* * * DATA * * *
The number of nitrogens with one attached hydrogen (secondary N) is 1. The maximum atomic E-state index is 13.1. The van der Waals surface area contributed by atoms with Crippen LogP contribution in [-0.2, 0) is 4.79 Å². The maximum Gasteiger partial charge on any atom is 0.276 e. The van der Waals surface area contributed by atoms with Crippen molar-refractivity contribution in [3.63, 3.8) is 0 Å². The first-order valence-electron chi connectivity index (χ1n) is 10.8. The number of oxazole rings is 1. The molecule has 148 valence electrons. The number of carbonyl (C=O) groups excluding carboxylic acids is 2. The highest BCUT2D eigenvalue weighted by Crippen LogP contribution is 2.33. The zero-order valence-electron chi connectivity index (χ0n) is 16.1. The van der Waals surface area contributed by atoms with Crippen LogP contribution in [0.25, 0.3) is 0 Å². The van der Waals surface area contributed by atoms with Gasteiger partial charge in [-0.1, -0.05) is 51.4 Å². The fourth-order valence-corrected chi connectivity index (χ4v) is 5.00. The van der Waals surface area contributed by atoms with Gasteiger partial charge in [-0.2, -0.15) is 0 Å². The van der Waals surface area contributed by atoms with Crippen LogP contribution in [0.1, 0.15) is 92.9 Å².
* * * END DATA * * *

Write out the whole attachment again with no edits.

The number of nitrogens with one attached hydrogen (secondary N) is 1. The maximum atomic E-state index is 13.1. The van der Waals surface area contributed by atoms with Crippen LogP contribution in [-0.2, 0) is 4.79 Å². The maximum Gasteiger partial charge on any atom is 0.276 e. The van der Waals surface area contributed by atoms with Crippen molar-refractivity contribution in [3.63, 3.8) is 0 Å². The first-order valence-electron chi connectivity index (χ1n) is 10.8. The number of oxazole rings is 1. The molecule has 148 valence electrons. The number of carbonyl (C=O) groups excluding carboxylic acids is 2. The highest BCUT2D eigenvalue weighted by Crippen LogP contribution is 2.33. The zero-order valence-electron chi connectivity index (χ0n) is 16.1. The van der Waals surface area contributed by atoms with Crippen LogP contribution in [0.25, 0.3) is 0 Å². The van der Waals surface area contributed by atoms with Gasteiger partial charge in [-0.1, -0.05) is 51.4 Å². The fourth-order valence-corrected chi connectivity index (χ4v) is 5.00. The van der Waals surface area contributed by atoms with Gasteiger partial charge in [-0.2, -0.15) is 0 Å². The van der Waals surface area contributed by atoms with Crippen LogP contribution in [0.1, 0.15) is 92.9 Å².